Simponi or Remicade Treatment Lowers Healthcare Use, Increases Work Productivity in AS Patients, Study Says

Simponi or Remicade Treatment Lowers Healthcare Use, Increases Work Productivity in AS Patients, Study Says

A six-month course of treatment with Janssen‘s Simponi (golimumab) or Remicade (infliximab) significantly reduced the use of healthcare resources and increased work productivity in patients with ankylosing spondylitis (AS), according to a study.

The study, “Treatment with golimumab or infliximab reduces health resource utilization and increases work productivity in patients with ankylosing spondylitis in the QUO‐VADIS study, a large, prospective real‐life cohort,” was published in the International Journal of Rheumatic Diseases.

Ankylosing spondylitis is a debilitating type of arthritis that mainly affects the joints of the spine, causing chronic pain and lifelong physical disability.

“In addition to physical effects, AS has profound effects on economic costs for patients due to increased healthcare resource utilization (HCRU), which includes direct costs such as hospitalizations, medications, and in‐patient or out‐patient visits,” the investigators wrote.

“Effective medications are an important component in the treatment plan for AS to not only alleviate physical symptoms such as pain and loss of function, but also maintenance of quality of life and control of direct and indirect economic costs associated with this condition,” they added.

One of the available treatment options is the use of inhibitors that block the activity of TNF-alpha, a signaling molecule involved in immune and inflammatory responses, which is produced in excessive amounts in AS patients.

In this study, researchers examined the impact of treatment with two inhibitors of TNF-alpha — Simponi and Remicade — on the use of healthcare resources in a group of AS patients over a period of six months.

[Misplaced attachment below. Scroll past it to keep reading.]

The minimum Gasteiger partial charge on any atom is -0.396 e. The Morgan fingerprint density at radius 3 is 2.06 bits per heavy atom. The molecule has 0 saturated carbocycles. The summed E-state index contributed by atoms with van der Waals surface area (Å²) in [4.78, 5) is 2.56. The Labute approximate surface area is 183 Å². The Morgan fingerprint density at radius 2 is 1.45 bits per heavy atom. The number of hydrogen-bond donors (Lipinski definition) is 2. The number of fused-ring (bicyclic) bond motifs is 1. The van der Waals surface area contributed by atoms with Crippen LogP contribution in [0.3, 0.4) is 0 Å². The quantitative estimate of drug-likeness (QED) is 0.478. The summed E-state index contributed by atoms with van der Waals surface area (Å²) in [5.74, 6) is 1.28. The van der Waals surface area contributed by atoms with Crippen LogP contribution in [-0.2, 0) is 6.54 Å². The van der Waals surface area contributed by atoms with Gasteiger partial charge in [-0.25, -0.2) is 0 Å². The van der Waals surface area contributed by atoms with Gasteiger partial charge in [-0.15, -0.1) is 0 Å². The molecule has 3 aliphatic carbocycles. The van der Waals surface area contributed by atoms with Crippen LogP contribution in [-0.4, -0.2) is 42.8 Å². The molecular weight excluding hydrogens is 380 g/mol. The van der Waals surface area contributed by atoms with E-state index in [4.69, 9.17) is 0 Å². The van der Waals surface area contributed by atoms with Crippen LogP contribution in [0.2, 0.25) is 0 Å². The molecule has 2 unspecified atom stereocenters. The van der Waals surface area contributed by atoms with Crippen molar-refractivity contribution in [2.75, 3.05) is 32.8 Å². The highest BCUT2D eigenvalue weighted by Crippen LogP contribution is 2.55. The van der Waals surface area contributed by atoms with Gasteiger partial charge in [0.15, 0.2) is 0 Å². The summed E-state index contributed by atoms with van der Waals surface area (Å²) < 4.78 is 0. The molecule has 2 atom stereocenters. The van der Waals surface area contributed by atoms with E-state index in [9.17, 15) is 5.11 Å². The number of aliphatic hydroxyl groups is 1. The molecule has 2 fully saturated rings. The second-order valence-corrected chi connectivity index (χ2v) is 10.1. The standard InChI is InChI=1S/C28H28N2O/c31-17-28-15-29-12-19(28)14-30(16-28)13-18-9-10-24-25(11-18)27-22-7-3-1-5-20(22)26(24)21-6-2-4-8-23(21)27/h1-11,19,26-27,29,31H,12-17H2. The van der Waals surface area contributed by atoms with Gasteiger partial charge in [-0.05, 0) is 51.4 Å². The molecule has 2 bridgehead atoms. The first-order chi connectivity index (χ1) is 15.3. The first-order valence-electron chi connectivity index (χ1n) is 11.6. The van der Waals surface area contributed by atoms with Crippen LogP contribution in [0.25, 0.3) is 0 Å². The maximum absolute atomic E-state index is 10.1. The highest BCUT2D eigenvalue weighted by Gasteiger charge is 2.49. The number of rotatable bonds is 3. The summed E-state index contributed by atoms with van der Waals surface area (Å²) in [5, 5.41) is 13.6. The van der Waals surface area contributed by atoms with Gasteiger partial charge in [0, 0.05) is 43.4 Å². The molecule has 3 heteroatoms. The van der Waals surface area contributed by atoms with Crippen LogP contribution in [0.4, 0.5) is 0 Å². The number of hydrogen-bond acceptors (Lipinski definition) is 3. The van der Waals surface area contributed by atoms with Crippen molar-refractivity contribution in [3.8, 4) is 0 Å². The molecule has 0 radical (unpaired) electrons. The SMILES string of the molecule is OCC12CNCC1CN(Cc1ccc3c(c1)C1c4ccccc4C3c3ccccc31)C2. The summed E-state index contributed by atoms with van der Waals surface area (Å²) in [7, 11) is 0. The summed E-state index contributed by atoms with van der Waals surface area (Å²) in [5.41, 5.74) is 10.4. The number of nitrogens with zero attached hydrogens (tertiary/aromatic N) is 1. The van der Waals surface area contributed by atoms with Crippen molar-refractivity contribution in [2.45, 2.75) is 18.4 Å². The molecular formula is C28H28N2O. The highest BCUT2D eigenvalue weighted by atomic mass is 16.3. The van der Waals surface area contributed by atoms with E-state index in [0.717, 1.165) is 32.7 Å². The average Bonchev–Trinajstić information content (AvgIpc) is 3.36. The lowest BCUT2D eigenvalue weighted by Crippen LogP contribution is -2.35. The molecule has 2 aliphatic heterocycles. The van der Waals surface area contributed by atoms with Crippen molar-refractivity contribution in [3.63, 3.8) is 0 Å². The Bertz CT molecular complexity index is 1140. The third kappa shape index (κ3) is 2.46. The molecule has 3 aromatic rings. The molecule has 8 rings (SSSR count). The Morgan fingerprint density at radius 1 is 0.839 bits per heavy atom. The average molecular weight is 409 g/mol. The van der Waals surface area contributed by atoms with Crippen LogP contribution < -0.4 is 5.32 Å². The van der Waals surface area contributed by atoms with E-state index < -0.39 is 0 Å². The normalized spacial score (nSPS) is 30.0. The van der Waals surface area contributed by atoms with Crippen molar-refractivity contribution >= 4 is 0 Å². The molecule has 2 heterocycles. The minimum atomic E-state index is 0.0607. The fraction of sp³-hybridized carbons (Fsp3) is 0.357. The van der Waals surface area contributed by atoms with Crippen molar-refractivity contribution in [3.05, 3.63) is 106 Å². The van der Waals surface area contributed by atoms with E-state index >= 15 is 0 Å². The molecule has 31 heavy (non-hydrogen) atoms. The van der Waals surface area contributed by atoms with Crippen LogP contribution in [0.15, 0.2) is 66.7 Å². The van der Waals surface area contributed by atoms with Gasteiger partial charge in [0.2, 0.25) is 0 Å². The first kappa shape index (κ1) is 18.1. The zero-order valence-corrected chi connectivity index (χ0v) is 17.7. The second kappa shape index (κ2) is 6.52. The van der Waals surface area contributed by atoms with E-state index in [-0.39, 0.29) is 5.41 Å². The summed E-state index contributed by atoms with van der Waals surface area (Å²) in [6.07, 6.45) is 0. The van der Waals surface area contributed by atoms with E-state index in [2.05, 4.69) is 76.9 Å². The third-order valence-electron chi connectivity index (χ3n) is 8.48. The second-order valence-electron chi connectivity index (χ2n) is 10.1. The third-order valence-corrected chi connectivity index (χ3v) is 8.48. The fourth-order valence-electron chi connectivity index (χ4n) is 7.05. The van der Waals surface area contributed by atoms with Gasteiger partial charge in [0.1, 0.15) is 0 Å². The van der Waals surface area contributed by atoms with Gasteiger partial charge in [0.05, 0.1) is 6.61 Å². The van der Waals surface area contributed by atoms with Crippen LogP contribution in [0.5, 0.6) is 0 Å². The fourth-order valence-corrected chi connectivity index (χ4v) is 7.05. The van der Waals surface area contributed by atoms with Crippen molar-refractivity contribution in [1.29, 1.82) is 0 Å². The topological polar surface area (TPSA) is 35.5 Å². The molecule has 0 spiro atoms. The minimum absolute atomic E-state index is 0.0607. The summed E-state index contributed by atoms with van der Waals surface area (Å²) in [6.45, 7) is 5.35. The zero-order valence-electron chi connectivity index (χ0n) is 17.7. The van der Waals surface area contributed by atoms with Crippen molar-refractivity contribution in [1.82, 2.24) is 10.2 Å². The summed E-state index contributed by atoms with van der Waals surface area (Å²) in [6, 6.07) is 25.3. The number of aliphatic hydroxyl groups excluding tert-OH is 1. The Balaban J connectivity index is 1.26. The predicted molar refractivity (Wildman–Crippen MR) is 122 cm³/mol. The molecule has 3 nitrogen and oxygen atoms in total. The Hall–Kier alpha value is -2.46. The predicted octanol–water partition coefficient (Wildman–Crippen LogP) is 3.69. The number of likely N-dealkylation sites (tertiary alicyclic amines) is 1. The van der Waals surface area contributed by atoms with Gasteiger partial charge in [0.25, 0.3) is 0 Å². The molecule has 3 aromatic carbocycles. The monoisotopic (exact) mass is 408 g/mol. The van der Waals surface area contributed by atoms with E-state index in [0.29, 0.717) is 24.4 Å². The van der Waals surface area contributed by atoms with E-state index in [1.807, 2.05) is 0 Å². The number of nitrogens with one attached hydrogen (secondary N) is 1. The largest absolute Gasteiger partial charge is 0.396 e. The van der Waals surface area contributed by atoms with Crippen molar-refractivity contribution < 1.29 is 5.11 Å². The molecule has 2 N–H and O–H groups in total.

The prospective, observational study, called Quality of Life as Outcomes and its Variation with Disease States (QUO‐VADIS), enrolled 976 adults with AS who had never been treated with TNF-alpha inhibitors.

Healthcare resource utilization was determined based on the use of other medications and the number of hospitalizations and clinic visits. Work productivity and activity was calculated based on the number of work days missed, the level of work impairment due to disease, and activity using the Work Productivity and Activity for spondyloarthritis (WPAI‐SpA).

Of those who had been initially enrolled, 963 received more than one dose of the assigned medication. Of these participants, 751 (78%) were treated with Simponi and the remaining 221 (22%) with Remicade for six months.

Results showed the percentage of patients requiring hospitalizations decreased from 13.6% at the start of treatment to 3.1% after six months on Simponi or Remicade. Likewise, the percentage of patients requiring outpatient care (clinic visits) also decreased from 39.4% at the start to 19% after six months on either treatment.

In addition, the percentage of patients who had acute emergencies also decreased from the start (1.6%) until the end of the treatment period (0.3%).

Moreover, the mean number of work days missed in all patients treated with TNF-alpha inhibitors decreased from 6.3 at the start to 2.7 after six months of therapy. Significant improvements in work activity and productivity measured by the WPAI‐SpA were also found in patients treated with both TNF-alpha inhibitors compared with before treatment.

“In summary, the QUO VADIS study demonstrated improvements in health economics parameters over 6 months in a large, real‐world population of patients with AS newly treated with [golimumab] or [infliximab]. Additionally, work productivity and activity increased, and patients reported fewer days of work missed due to AS after 6 months of treatment,” the researchers concluded.

Joana holds a BSc in Biology and a MSc in Evolutionary and Developmental Biology from Universidade de Lisboa. She is currently finishing her PhD in Biomedicine and Clinical Research at Universidade de Lisboa. Her work has been focused on the impact of non-canonical Wnt signaling in the collective behavior of endothelial cells — cells that made up the lining of blood vessels — found in the umbilical cord of newborns.
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Joana holds a BSc in Biology and a MSc in Evolutionary and Developmental Biology from Universidade de Lisboa. She is currently finishing her PhD in Biomedicine and Clinical Research at Universidade de Lisboa. Her work has been focused on the impact of non-canonical Wnt signaling in the collective behavior of endothelial cells — cells that made up the lining of blood vessels — found in the umbilical cord of newborns.
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